Lessons from dance

YOU SEE her walking and you realise at once that she is a dancer. When she speaks, she gesticulates. Ann Moradian speaks of her dance with passion and commitment.

Ann started her career as a ballet dancer and performed with several companies for years in America. Then she moved to modern dance and after years of performing, she feels "that only now" her technique is as strong as her ballet was. "I am happy I switched over to modern dance", she says.

There are three well-known modern dance techniques in America - Taylor, Horton and Limon. Ann studied all the three as well as another form, which has links with yoga. She has synthesised these forms to create her own technique. "I am really happy about it".

Ann learnt yoga from an American teacher. At that time, she did not know it was yoga, "I thought it was a stretch class", she laughs. Three years later, in college, at the New York University, she took a course in Philosophy, which included Hinduism. She happened to choose the "Yoga Sutra" for her book report. To her utter amazement, she realised that she had been practising yoga without knowing it."It was really an eye-opener for me. As I read the book, I kept telling myself, I know this".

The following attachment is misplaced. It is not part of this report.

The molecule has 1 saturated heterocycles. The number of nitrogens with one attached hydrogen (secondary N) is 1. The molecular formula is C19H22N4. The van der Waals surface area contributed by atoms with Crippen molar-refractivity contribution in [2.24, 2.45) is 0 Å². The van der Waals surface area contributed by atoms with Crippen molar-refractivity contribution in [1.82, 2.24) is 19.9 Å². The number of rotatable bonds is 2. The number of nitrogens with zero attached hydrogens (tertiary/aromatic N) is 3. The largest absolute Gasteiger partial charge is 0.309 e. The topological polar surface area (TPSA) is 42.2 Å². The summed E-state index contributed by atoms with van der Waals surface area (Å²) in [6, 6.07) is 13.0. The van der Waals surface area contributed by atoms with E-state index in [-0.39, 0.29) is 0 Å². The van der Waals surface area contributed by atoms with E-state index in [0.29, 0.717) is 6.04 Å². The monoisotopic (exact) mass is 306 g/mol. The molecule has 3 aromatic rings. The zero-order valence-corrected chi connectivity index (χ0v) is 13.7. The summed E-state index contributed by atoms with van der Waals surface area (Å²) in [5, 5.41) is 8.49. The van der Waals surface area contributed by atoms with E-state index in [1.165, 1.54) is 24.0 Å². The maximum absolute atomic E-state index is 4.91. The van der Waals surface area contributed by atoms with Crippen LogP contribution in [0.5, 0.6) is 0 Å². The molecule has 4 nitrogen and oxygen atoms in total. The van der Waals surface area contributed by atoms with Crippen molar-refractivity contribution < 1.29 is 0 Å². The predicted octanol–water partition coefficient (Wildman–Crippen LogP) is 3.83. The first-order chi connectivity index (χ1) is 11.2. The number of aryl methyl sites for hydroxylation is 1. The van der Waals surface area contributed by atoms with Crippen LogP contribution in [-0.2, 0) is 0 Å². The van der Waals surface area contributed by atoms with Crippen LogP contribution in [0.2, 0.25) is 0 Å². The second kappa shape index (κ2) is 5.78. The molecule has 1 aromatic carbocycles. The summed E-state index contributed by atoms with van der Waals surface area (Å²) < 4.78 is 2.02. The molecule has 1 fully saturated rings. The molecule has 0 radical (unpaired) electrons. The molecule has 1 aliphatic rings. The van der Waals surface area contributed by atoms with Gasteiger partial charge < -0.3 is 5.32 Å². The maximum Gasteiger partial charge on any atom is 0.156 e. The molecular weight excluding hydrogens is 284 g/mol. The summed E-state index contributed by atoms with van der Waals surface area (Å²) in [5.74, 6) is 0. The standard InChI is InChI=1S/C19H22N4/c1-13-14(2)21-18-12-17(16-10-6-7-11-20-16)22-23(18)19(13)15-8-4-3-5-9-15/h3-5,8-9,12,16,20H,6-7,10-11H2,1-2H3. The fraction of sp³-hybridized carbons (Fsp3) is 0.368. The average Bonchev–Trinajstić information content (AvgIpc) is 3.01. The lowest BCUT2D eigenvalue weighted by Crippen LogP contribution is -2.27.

For Ann, reading the "Yoga Sutras" before actually experiencing yoga would have "completely ruined the experience" because, then she would have been "looking for something".

Her marriage to an Indian executive brought her nearer to the home of yoga and Chennai. "I love dancing because I have learnt so much... not just about dance but about life, and God," says Ann.

Analysing a dancer's life, she says, "The mind gets confused, it holds on to things and thinks it knows something... but the body isn't like that. The body hurts, the body works, it speaks to you... that's why I love dancing. It has taught me so much, and taught my mind to listen to the truth".

Ann has had wonderful teachers, and has performed since 1977 with famous ballet companies. In New York, she performed with Anna Sokolow's Player's Project and got rave reviews. Her own company, Perspectives in Motion, was formed in 1988, and it has toured extensively.

Away from the scene of hectic dance activity, Ann manages to keep in touch by working out in her studio at home, and exploring new ideas. Part of this is also observing Indian classical dance to understand it better.

Sometime last year, a friend called me one afternoon and said, "We need a foreigner to play the part of Sister Nivedita in a film. Can you suggest someone?"

Within minutes, Ann was contacted and with her having acted in a few American films, she had no problem doing her first Tamil film.

How does it feel to be one of the actors of an award-winning Tamil film, I ask her, soon after the success of "Bharati" at the National Awards. "Wonderful", says Ann, who has high praise for the director.

She hopes to take a video with her and show it to her mother in America.


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